... 1948, Maine voters elected Margaret Chase Smith (left), then a Republican Member of the U.S. House of Representatives, to the Senate, where she served 24 years, following the death of the incumbent, her husband Clyde. She became the 1st woman to serve in both houses of Congress; her aims were higher, though, as indicated by this note from the website of the Margaret Chase Smith Library:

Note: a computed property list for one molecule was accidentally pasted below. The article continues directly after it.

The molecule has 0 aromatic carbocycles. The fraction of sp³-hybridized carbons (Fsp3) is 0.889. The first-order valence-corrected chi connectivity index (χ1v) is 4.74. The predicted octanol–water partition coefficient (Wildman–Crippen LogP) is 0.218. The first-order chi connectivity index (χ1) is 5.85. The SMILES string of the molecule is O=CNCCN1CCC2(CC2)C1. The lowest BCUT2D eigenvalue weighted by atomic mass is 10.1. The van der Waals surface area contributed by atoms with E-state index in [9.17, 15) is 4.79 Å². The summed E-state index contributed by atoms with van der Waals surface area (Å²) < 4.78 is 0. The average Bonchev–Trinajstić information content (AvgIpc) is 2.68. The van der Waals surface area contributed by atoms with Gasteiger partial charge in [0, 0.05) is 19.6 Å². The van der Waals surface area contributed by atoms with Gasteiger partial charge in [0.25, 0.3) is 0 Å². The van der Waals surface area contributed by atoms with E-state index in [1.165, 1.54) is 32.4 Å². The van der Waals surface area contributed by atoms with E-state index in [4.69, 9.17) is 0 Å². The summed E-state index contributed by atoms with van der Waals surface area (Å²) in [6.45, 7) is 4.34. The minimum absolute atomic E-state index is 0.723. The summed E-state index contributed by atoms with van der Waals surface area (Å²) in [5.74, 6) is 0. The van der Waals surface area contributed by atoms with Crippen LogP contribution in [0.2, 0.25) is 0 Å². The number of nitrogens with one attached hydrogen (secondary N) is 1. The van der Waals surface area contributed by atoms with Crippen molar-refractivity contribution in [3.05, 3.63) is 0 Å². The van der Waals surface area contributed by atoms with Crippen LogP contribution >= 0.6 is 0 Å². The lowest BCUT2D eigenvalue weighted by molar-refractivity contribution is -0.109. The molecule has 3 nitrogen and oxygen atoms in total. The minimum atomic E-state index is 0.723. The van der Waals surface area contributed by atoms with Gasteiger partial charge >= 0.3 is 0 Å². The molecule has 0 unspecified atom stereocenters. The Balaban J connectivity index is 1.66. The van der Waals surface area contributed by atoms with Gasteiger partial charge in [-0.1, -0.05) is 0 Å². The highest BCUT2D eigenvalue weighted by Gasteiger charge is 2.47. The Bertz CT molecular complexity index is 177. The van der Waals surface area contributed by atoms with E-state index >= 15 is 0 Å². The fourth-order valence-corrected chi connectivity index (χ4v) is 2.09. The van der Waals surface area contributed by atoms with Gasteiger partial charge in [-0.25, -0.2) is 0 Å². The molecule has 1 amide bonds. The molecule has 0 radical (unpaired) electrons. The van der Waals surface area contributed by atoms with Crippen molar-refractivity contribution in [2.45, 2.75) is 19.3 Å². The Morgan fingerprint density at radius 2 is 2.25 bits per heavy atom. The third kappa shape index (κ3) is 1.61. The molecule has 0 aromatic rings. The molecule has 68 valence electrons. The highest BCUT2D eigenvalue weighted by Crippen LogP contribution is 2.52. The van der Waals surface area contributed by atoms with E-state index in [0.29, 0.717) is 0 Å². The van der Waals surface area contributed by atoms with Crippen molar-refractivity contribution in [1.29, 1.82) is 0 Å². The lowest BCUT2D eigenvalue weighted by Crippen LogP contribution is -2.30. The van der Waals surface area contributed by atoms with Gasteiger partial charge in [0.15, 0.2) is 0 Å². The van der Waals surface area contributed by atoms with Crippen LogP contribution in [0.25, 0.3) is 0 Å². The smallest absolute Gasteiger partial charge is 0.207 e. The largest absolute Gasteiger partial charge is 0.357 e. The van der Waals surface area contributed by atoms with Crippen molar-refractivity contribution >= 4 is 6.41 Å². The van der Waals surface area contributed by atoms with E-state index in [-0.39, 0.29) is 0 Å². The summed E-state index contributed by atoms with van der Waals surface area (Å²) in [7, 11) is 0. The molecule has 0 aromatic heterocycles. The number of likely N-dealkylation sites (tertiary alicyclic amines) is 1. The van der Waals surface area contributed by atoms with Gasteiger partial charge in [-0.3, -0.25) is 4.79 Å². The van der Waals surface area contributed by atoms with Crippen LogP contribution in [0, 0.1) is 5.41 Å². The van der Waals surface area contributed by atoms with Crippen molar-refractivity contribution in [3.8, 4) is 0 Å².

Senator Smith came to national attention on June 1, 1950, when she became the first member of the Senate to denounce the tactics used by colleague Joseph McCarthy in his anticommunist crusade. Following her "Declaration of Conscience" speech, some pundits speculated that she might be the vice-presidential candidate on the 1952 Republican ticket. The opportunity, however, never materialized. In 1964, Senator Smith pursued her own political ambitions, running in several Republican presidential primaries. She took her candidacy all the way to the Republican National Convention in San Francisco, where she became the first woman to have her name placed in nomination for the presidency by either of the two majority parties. In the final balloting, Smith refused to withdraw and so wound up coming in second to the Republican nominee, Senator Barry Goldwater.